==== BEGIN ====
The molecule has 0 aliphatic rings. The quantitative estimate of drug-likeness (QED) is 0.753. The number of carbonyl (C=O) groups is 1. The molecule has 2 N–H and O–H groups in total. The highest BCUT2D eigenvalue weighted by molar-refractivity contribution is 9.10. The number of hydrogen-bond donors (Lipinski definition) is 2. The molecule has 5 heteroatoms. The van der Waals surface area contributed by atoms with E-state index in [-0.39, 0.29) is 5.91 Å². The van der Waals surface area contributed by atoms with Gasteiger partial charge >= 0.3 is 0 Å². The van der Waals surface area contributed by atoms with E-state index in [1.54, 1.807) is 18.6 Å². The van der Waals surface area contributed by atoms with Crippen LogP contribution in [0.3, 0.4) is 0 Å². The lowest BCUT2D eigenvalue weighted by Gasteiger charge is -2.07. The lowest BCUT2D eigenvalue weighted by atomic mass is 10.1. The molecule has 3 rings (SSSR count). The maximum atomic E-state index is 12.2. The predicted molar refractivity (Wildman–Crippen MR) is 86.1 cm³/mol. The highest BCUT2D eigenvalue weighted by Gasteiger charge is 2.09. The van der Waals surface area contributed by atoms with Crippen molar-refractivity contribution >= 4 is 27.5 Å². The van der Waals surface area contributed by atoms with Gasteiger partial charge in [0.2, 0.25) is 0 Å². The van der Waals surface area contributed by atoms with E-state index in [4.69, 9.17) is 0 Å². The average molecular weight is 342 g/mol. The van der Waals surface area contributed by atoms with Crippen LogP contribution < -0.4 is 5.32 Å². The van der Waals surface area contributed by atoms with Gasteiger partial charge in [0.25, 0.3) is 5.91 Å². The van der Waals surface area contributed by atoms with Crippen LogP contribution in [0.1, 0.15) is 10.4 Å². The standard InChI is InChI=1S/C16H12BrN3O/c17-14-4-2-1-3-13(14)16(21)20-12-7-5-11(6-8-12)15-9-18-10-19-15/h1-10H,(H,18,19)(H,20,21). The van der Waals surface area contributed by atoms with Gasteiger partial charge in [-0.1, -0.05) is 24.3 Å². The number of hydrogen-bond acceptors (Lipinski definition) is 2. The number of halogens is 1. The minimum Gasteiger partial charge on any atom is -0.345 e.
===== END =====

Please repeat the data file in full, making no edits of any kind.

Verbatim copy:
The molecule has 0 aliphatic rings. The quantitative estimate of drug-likeness (QED) is 0.753. The number of carbonyl (C=O) groups is 1. The molecule has 2 N–H and O–H groups in total. The highest BCUT2D eigenvalue weighted by molar-refractivity contribution is 9.10. The number of hydrogen-bond donors (Lipinski definition) is 2. The molecule has 5 heteroatoms. The van der Waals surface area contributed by atoms with E-state index in [-0.39, 0.29) is 5.91 Å². The van der Waals surface area contributed by atoms with Gasteiger partial charge >= 0.3 is 0 Å². The van der Waals surface area contributed by atoms with E-state index in [1.54, 1.807) is 18.6 Å². The van der Waals surface area contributed by atoms with Crippen LogP contribution in [0.3, 0.4) is 0 Å². The lowest BCUT2D eigenvalue weighted by Gasteiger charge is -2.07. The lowest BCUT2D eigenvalue weighted by atomic mass is 10.1. The molecule has 3 rings (SSSR count). The maximum atomic E-state index is 12.2. The predicted molar refractivity (Wildman–Crippen MR) is 86.1 cm³/mol. The highest BCUT2D eigenvalue weighted by Gasteiger charge is 2.09. The van der Waals surface area contributed by atoms with Crippen molar-refractivity contribution >= 4 is 27.5 Å². The van der Waals surface area contributed by atoms with Gasteiger partial charge in [0.2, 0.25) is 0 Å². The van der Waals surface area contributed by atoms with E-state index in [4.69, 9.17) is 0 Å². The average molecular weight is 342 g/mol. The van der Waals surface area contributed by atoms with Crippen LogP contribution < -0.4 is 5.32 Å². The van der Waals surface area contributed by atoms with Gasteiger partial charge in [0.25, 0.3) is 5.91 Å². The van der Waals surface area contributed by atoms with Crippen LogP contribution in [0.1, 0.15) is 10.4 Å². The standard InChI is InChI=1S/C16H12BrN3O/c17-14-4-2-1-3-13(14)16(21)20-12-7-5-11(6-8-12)15-9-18-10-19-15/h1-10H,(H,18,19)(H,20,21). The van der Waals surface area contributed by atoms with Gasteiger partial charge in [-0.1, -0.05) is 24.3 Å². The number of hydrogen-bond acceptors (Lipinski definition) is 2. The number of halogens is 1. The minimum Gasteiger partial charge on any atom is -0.345 e.